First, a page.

This isn’t a fluke team. A fluke team doesn’t include MVP favorites and Cy Young candidates. And because I think this team is legit, I don’t think it’s necessary to make a big splash. Sure, it helps the team, but that help might be unnecessary, in exchange for weakening your team in the future.’
    But after five weeks of bad baseball, on 9/11 your tone was different (http://blogs.piratesprospects.com/williams/first-pitch-is-collapse-the-correct-term/) ‘They’re a .500 team…They don’t look like a contender right now. They don’t look like they’re collapsing. They look like they’re regressing to a .500 club.’
    Clearly this team isn’t a contender. But you and I both felt six weeks ago that the Pirates were going to make the playoffs. So did the Pirates as they announced the sale of playoff tickets.
    Your post (http://www.piratesprospects.com/2012/09/first-pitch-the-dismal-tide.html) on 9/17 was perhaps more negative regarding the overall state of the club.
    But what is the problem? Why is this team only a .500 team? You’ve wondered about players who struggle in Pittsburgh suddenly blossoming elsewhere (http://www.piratesprospects.com/2012/09/first-pitch-why-do-bad-pirates-hitters-become-all-stars-elsewhere.html) and noted that it was an important issue for the team to talk about. You posted about how Barmes and Barajas really aren’t hurting the club as bad as many would expect (http://www.piratesprospects.com/2012/09/first-pitch-looking-deeper-at-the-black-hole-at-the-bottom-of-the-lineup.html). The Pirates inability to cut down on stolen bases was rejected as a core issue in this post (http://www.piratesprospects.com/2012/09/first-pitch-stolen-bases-are-a-problem-but-not-the-big-problem.html).
    You’ve lobbied (ineffectively unfortunately!) for more playing time for McKenry. Other than that, what would you have done differently this year? Is there anything Huntintons or Hurdle couldve changed in terms of personnel? You’ve noted a couple of times that Hurdle has mismanaged games. But are there bigger picture issues you would’ve addressed?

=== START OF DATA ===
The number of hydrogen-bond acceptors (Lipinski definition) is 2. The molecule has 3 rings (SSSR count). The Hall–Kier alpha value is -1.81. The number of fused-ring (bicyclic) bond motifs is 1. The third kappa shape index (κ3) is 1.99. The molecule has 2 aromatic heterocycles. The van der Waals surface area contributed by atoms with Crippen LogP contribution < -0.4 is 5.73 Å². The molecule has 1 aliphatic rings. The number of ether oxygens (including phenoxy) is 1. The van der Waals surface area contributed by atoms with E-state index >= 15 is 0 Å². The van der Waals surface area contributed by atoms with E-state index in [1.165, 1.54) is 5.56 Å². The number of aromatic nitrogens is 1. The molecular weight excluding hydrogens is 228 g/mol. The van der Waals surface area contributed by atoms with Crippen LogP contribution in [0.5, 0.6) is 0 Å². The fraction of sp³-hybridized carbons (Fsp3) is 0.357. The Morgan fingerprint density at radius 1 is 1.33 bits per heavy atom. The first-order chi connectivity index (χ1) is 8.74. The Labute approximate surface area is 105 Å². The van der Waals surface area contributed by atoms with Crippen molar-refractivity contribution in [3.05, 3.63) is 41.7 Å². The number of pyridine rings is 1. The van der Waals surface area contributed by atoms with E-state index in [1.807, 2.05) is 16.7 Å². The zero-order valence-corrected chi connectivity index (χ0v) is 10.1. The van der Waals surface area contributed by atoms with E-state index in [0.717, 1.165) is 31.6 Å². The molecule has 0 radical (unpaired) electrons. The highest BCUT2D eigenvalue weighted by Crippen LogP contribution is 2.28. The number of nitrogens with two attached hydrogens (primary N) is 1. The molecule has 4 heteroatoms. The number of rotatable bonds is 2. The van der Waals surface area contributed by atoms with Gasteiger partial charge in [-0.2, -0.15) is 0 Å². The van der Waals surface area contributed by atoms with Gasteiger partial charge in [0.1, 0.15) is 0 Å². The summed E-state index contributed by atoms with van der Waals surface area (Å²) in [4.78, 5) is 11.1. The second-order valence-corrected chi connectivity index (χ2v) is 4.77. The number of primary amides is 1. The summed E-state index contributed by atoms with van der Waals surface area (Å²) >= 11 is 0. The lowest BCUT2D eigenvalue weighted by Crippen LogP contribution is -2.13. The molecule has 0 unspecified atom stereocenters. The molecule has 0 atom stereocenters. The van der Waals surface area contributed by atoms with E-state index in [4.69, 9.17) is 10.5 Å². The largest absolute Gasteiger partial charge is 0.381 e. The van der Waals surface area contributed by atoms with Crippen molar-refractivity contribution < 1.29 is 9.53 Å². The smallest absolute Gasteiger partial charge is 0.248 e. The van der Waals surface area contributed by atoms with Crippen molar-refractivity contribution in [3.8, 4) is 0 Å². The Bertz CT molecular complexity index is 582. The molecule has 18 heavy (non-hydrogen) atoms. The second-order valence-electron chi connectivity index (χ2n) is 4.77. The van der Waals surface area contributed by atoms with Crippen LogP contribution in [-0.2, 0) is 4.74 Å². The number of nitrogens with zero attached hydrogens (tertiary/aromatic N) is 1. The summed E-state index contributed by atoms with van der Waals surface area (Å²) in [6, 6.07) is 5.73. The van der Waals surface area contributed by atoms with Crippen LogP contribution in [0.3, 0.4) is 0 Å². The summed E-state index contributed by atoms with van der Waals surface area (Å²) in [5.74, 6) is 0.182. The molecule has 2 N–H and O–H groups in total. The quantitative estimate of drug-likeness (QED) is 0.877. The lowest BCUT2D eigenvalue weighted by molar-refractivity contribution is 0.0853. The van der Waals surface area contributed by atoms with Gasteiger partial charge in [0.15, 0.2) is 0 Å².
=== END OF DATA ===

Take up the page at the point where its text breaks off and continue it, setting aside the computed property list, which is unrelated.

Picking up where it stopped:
• heyheywhattyasay

      Also, how much damage control do you think the team needs to do because of the Kyle Stark e-mail that now has gone national (http://sports.yahoo.com/news/pirates—hells-angels—–navy-seals–minor-league-training-methods-become-mlb-joke–.html)? By damage control, I mean do you think Stark will be let go?

      • http://www.piratesprospects.com Tim Williams

        I don’t really have much to say on that right now. I’ve been thinking about it since it came out last night, and I’ll probably write something about it tonight. Just want to think about it, rather than reacting to it.

    • http://www.piratesprospects.com Tim Williams

      I think it was easy to get caught up in the moment in July and early August. The team looked great, and there was an easy schedule ahead. We were thinking “90 wins” instead of “Can they break .500?”.

      Hindsight definitely changes those things. Earlier in the summer James McDonald had great numbers, and a few bad starts after the break. Fast forward a bit and he’s been one of the worst starters in the rotation in the second half. At first you think it’s just a few bad starts, and you trust the bigger sample to be true. In McDonald’s case, that would be his first half. But as the struggles continue, it becomes more and more concerning, and you start to realize that it’s probably not just a few bad starts.

      Andrew McCutchen struggled throughout August, which really hurt the team.
      A.J. Burnett also had a stretch of poor starts in August. He’s been better in September, but now he’s not getting run support.

      Those were the three players I highlighted in my “they’re legit contenders” post. For one month they didn’t have a guy playing like an MVP candidate anymore. Burnett didn’t look like a Cy Young candidate in August, and while his numbers are good in September, they don’t compare to his earlier numbers (when he actually pitched deep in to games). James McDonald turned a few bad starts in to every bad start except against the Cardinals.

      It’s hard to put a reason on these problems. Is it conditioning and tiring down the stretch? Is it the pressure of a first real playoff race? Is it the pressure of having to carry a team? Whatever the case, the team looked like contenders after July, but they definitely can’t contend with their top three guys struggling during the final two months of the season, or even just for one month out of the season.

  • F Lang

    I would love to see our avg with risp since aug 1. Has to be well lower than the rest of the season.

  • F Lang

    Another thing that continues to plague us is poor obps from the 1 and 2 slots in the order. I think that is the most important thing to address this offseason. Sub .300 obps at the top of the order are far from acceptable…and with Robbie Gossman traded we lose a good future option for the one or two whole. Maybe if Marte’s continues to improve and Holt is for real we can fix it internally. …but Marte may never be a .50+ obp guy.